Takeshi Kitano’s Zatōichi is not only one of the best movies Kitano has made so far, it’s a distillation of everything he’s ever put into his movies. In his time Kitano has moved through grim, nihilistic police-and-yakuza dramas (Violent Cop, Brother, Sonatine, Hana-bi), bittersweet childhood stories (Kids Return, Kikujiro), tender romance (A Scene at the Sea, Dolls), slapstick comedy (Getting Any?) and absurdist farce (Boiling Point). Every single one of his movies has always been identifiably his. Now, in his revisionist take on a character that has been the subject of dozens of previous movies, he does what other directors have typically done with Shakespeare or Chaucer: he takes the material and makes it unmistakably his own.
Zatōichi the Blind Masseur figured into dozens of films adapted from Kan Shimozawa’s novels, released over the span of several decades in Japan. Most of the movies starred Shintaro Katsu in the title role — a wandering masseur with a sword concealed in his cane, righting wrongs wherever he went by simply sticking to his principles (and his weapon). Zatōichi (the “zato” being a titular prefix; his real name being Ichi) is as identifiable a character to the Japanese — both in his look and his manner — as Charlie Chaplin’s Little Tramp is to most everyone. The interesting thing is that American audiences who aren’t as familiar with the character can start here and probably get just as good an understanding of what makes him tick as they would from any of the original movies (which are all good-to-excellent as well). Kitano was not only able to preserve the spirit of the original character, but channel it through many of his own concerns.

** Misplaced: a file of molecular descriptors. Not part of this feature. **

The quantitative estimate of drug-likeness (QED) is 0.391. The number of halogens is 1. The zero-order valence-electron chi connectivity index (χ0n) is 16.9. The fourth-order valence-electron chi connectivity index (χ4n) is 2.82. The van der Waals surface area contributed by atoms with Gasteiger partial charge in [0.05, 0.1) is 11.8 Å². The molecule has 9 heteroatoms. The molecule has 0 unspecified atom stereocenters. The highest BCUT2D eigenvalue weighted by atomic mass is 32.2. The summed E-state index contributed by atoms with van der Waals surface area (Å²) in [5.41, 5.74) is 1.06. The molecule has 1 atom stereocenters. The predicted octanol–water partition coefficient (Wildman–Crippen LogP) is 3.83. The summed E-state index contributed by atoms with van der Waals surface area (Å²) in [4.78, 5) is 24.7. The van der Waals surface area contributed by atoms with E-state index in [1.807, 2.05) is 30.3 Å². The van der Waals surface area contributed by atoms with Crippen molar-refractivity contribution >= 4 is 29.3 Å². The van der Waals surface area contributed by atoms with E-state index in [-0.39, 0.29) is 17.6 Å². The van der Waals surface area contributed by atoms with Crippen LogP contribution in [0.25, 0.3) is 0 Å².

The first scene sets everything up in one stroke. Ichi rests by the roadside, quaffing from a bamboo water bottle. A gang of thugs convince a kid to steal Ichi’s cane away from him. Then they make the mistake of walking over and taunting him about it, at which point Ichi tears them all to shreds. Ichi is patient: he counts on his enemies to make mistakes that he can capitalize on, and he’s attuned his senses to the point where the click of a sword being drawn causes him to respond like a gun’s trigger being pulled. But he also harbors no grudges; he simply wants to get by as best he can by offering what little he has to whomever he meets. If they offer him violence, he’ll pay them back in kind.
Ichi takes up residence with a farming family, splitting wood (in one of the movie’s funniest scenes), and earning money by gambling. It doesn’t take long before he learns of some grim drama unfolding in the village. A powerful yakuza boss (sallow-faced Kitano-gumi Ittoku Kishibe) has started squeezing everyone for money on a daily rather than monthly basis. He also has a new right-hand man, a ronin (Tadanobu Asano), who came into town looking for work to support his sickly wife and finds that he’s skilled enough to be a hired killer but doesn’t quite have the stomach for it. There’s also a wandering pair of murderous geisha girls with a terrible family secret, and the scene where Kitano sets up all of these characters in lightning-like editing strokes is masterful.